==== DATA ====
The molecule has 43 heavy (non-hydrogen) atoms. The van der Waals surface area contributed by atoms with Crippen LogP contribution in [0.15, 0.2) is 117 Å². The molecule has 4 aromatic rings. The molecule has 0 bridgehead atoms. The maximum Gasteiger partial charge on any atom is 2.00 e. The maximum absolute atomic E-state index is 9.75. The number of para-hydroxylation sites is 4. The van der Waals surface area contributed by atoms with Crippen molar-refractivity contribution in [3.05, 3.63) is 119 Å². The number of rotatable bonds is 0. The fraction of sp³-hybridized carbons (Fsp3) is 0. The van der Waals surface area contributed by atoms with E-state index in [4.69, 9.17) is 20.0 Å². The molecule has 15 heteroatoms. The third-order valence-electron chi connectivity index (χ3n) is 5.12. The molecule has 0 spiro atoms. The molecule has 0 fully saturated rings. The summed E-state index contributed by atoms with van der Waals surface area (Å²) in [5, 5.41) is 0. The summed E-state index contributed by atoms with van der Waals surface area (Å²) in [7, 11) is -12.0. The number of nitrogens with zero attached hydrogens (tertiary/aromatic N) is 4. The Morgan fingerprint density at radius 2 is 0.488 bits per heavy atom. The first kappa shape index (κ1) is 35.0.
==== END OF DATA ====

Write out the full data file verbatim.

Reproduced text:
The molecule has 43 heavy (non-hydrogen) atoms. The van der Waals surface area contributed by atoms with Crippen LogP contribution in [0.15, 0.2) is 117 Å². The molecule has 4 aromatic rings. The molecule has 0 bridgehead atoms. The maximum Gasteiger partial charge on any atom is 2.00 e. The maximum absolute atomic E-state index is 9.75. The number of para-hydroxylation sites is 4. The van der Waals surface area contributed by atoms with Crippen molar-refractivity contribution in [3.05, 3.63) is 119 Å². The number of rotatable bonds is 0. The fraction of sp³-hybridized carbons (Fsp3) is 0. The van der Waals surface area contributed by atoms with E-state index in [4.69, 9.17) is 20.0 Å². The molecule has 15 heteroatoms. The third-order valence-electron chi connectivity index (χ3n) is 5.12. The molecule has 0 spiro atoms. The molecule has 0 fully saturated rings. The summed E-state index contributed by atoms with van der Waals surface area (Å²) in [5, 5.41) is 0. The summed E-state index contributed by atoms with van der Waals surface area (Å²) in [7, 11) is -12.0. The number of nitrogens with zero attached hydrogens (tertiary/aromatic N) is 4. The Morgan fingerprint density at radius 2 is 0.488 bits per heavy atom. The first kappa shape index (κ1) is 35.0.